One of the Pharisees asked Jesus to eat with him, and he went into the Pharisee’s house and took his place at the table.
In the many debates online or in person about the inclusion or exclusion of LGBTQ persons in the United Methodist Church, two things are almost certain.
First, someone on the traditionalist side of the debate will accuse those in favor of inclusion of not accepting the authority of the Bible. And then someone on the inclusion side will accuse the traditionalists of being Pharisees.
It is almost a ritual.
When those arguing for inclusion say that the traditionalists are Pharisees, they are invoking a slur that has gone unchecked for centuries.
But the tradionalists are more like Sadducees than Pharisees. We often speak of the two groups together, but the Sadducees and Pharisees were very different.
Like everyone else in my generation and like almost everyone who went to Sunday School and grew up in the church, I learned early on that the Pharisees were the bad guys. They were self-righteous and hypocritical, obsessed with observing the letter of the Law, yet utterly tone-deaf to its spirit. They were rich and powerful, and they colluded with the Romans in opposing and eventually killing Jesus. They were ritually clean, yet morally corrupt.
And I learned in seminary that they were the perfect foil for preaching. Every narrative needs a good villain, and the Pharisees were the perfect villains for almost any preaching topic.
It was perfect, with the slight problem that it was wrong.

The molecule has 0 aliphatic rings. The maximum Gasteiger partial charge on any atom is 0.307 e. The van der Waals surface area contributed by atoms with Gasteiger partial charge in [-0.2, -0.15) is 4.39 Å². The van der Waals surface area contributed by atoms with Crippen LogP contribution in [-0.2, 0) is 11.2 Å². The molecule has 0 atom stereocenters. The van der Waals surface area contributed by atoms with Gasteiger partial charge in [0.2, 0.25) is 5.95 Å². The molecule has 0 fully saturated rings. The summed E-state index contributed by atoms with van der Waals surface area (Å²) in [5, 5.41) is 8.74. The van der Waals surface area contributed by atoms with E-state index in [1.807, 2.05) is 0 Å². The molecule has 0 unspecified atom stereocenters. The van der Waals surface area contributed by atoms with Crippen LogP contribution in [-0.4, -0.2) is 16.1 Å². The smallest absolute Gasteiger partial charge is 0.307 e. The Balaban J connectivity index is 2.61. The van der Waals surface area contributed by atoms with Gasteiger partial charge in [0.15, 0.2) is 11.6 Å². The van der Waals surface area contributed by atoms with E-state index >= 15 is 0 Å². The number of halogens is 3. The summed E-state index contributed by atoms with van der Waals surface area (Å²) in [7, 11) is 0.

The Pharisees were reformers.
They had a three-fold belief that God was a loving father, who loved humanity so much that he gave us the Torah, the Law, so that everyone who followed the law would have eternal life (fellowship with God, now and forever).
The three-fold belief of the Pharisees gives rise to the animating question of Matthew, Mark and Luke: “What must I do to inherit eternal life?” If the way to fellowship with God now and forever is found in following Torah (the way), what does it mean to follow Torah? What specifically must I do? And the answer is the same in each of the three Gospels: love God and love your neighbor.
The Pharisees were not literalists, they believed in a two-fold understanding of the Law as both written and oral. The written Law was unchanging, but the oral Law was reinterpreted by each generation of Rabbis. The Pharisees gave us the Synagogue, and the rabbinate, and they gave rise to both Christianity and Rabbinic Judaism.
The Sadducees were in many ways the tradionalists of their day.
They rejected the Oral Law because they were literalists. They believed that the written word should not be interpreted; it should simply be obeyed.
The Sadducees were judgmental because they had no openness to the future. They were not waiting for the Messiah and they did not expect a Messiah because they did not believe that God would do something new.
Seventy-five years ago Harry Emerson Fosdick began his Christmas Eve sermon by saying, “We think this evening about the Sadducees.” He called them “the unloveliest people in the New Testament.” The sermon was titled, “Recovering Our Angels,” and he attributed the Sadducees’ miserable behavior and attitude to the fact that they did not believe in angels.
The angels that Fosdick referenced were not winged creatures in the sky. They were the messengers of God that come to us in myriad ways and incarnations, to inspire and comfort and sustain us.
Now, perhaps more than ever, we need our angels to lead us into the future.